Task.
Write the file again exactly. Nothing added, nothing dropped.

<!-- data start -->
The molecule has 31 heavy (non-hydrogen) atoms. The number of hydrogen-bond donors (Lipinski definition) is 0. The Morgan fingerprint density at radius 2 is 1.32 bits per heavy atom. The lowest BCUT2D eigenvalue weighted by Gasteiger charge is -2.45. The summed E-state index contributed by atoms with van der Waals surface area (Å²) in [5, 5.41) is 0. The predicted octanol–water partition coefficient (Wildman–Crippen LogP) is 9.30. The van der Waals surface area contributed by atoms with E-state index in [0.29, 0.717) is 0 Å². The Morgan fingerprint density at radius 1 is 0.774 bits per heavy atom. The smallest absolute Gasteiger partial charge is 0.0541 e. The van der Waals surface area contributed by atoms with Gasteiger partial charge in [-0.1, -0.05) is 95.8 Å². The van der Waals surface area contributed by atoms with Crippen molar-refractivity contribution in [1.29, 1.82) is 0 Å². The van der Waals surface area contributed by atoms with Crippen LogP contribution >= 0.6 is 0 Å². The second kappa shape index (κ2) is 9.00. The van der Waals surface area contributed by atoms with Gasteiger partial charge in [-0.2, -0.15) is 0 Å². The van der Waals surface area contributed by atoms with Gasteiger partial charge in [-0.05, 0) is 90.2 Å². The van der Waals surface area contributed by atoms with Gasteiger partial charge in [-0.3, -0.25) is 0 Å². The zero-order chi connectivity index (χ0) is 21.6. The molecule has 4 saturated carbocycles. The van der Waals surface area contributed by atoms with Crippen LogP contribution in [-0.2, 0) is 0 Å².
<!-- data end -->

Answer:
The molecule has 31 heavy (non-hydrogen) atoms. The number of hydrogen-bond donors (Lipinski definition) is 0. The Morgan fingerprint density at radius 2 is 1.32 bits per heavy atom. The lowest BCUT2D eigenvalue weighted by Gasteiger charge is -2.45. The summed E-state index contributed by atoms with van der Waals surface area (Å²) in [5, 5.41) is 0. The predicted octanol–water partition coefficient (Wildman–Crippen LogP) is 9.30. The van der Waals surface area contributed by atoms with E-state index in [0.29, 0.717) is 0 Å². The Morgan fingerprint density at radius 1 is 0.774 bits per heavy atom. The smallest absolute Gasteiger partial charge is 0.0541 e. The van der Waals surface area contributed by atoms with Gasteiger partial charge in [-0.1, -0.05) is 95.8 Å². The van der Waals surface area contributed by atoms with Crippen molar-refractivity contribution in [1.29, 1.82) is 0 Å². The van der Waals surface area contributed by atoms with Crippen LogP contribution >= 0.6 is 0 Å². The second kappa shape index (κ2) is 9.00. The van der Waals surface area contributed by atoms with Gasteiger partial charge in [-0.2, -0.15) is 0 Å². The van der Waals surface area contributed by atoms with Gasteiger partial charge in [-0.05, 0) is 90.2 Å². The van der Waals surface area contributed by atoms with Gasteiger partial charge in [-0.3, -0.25) is 0 Å². The zero-order chi connectivity index (χ0) is 21.6. The molecule has 4 saturated carbocycles. The van der Waals surface area contributed by atoms with Crippen LogP contribution in [-0.2, 0) is 0 Å².